Bite (noun): more meaty news to sink your teeth into.
Bark (noun): peripheral noise worth your attention.
This week in Other Barks & Bites: the Court of Justice of the European Union rules that criminal sentencing for trademark infringement cannot be disproportionate to the offense committed; the Federal Circuit affirms several Patent Trial and Appeal Board (PTAB) decisions invalidating VirnetX patent claims underlying a nine-figure jury verdict in U.S. district court; PhRMA tells the White House that the implementation of the Inflation Reduction Act will impede the Biden Administration’s actions on the Cancer Moonshot; a joint EPO-EUIPO study shows that European startups obtaining IP rights have much greater success in obtaining early stage funding; and the Copyright Office begins its ninth triennial rulemaking under the DMCA for exemptions to rules against circumventing technological measures for protecting copyrighted material.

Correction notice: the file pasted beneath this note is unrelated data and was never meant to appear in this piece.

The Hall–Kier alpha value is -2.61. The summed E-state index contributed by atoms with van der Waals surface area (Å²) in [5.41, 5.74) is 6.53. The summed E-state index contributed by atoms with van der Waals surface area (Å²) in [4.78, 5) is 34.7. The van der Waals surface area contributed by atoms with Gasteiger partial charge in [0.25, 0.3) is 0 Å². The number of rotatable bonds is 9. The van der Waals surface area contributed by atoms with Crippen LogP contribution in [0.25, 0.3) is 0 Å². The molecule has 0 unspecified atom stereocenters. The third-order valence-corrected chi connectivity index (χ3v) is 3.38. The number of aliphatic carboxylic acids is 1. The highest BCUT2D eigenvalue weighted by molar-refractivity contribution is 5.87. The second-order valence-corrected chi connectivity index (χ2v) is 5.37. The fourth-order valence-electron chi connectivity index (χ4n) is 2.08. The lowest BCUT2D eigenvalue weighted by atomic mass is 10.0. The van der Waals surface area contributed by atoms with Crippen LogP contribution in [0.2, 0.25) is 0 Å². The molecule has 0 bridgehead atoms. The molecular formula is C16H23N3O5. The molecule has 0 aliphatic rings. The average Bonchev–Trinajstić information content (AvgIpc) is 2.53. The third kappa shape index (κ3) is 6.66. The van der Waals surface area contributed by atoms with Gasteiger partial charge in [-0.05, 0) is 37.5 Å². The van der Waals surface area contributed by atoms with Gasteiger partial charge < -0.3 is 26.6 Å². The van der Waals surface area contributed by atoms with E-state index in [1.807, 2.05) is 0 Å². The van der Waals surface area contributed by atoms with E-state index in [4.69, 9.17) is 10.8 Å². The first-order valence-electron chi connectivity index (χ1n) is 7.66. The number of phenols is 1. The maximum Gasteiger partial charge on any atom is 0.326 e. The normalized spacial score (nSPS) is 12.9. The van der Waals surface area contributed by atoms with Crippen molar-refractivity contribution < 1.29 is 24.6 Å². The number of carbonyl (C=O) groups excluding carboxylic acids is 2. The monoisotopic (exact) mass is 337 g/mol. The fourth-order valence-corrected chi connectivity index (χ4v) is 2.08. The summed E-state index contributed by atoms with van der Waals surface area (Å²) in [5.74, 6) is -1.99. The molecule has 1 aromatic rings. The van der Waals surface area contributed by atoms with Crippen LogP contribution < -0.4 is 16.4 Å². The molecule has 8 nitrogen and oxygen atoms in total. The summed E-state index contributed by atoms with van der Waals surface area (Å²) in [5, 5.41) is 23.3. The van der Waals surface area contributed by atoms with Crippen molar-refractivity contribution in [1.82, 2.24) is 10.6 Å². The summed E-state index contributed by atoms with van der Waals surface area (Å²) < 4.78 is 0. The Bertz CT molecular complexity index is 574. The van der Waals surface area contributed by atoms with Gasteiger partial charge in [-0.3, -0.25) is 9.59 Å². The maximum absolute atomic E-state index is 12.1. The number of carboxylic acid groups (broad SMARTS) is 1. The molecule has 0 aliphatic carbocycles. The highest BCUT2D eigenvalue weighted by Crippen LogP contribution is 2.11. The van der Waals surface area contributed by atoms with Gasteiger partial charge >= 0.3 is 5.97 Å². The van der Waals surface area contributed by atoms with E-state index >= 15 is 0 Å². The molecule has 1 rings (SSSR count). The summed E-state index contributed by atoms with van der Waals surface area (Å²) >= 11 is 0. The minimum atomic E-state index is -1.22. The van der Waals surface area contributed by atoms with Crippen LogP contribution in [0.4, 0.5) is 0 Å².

CAFC Affirms PTAB’s Invalidation of Patents Underlying $503 Million Jury Verdict for VirnetX – On Friday, October 20, the U.S. Court of Appeals for the Federal Circuit issued decisions in VirnetX Inc. v. Apple Inc. and VirnetX Inc. v. Cisco Systems, Inc., both of which affirmed decisions by the Patent Trial and Appeal Board invalidating patent claims underlying a $502.6 million damages award for VirnetX entered by an Eastern Texas jury in 2018. The Apple and Cisco Systems decisions mooted other VirnetX appeals from the PTAB, which were dismissed in per curiam decisions also entered by the Federal Circuit on Friday.
Federal Circuit Issues Precedential Ruling on Claim Construction – On Thursday, October 19, the U.S. Court of Appeals for the Federal Circuit (CAFC) reversed-in-part a Patent Trial and Appeal Board ruling based on the Board’s claim construction analysis of certain claims challenged by ABS Global, Inc. in an inter partes review of Cytonome/ST, LLC’s U.S. Patent No. 10,583,439. ABS argued on appeal that the PTAB’s finding that it had failed to prove the claims unpatentable was based on an erroneous construction of a limitation common to all of the challenged claims. The CAFC rejected the Board’s construction, reversed the final written decision with respect to two claims and vacated the decision with respect to three other claims.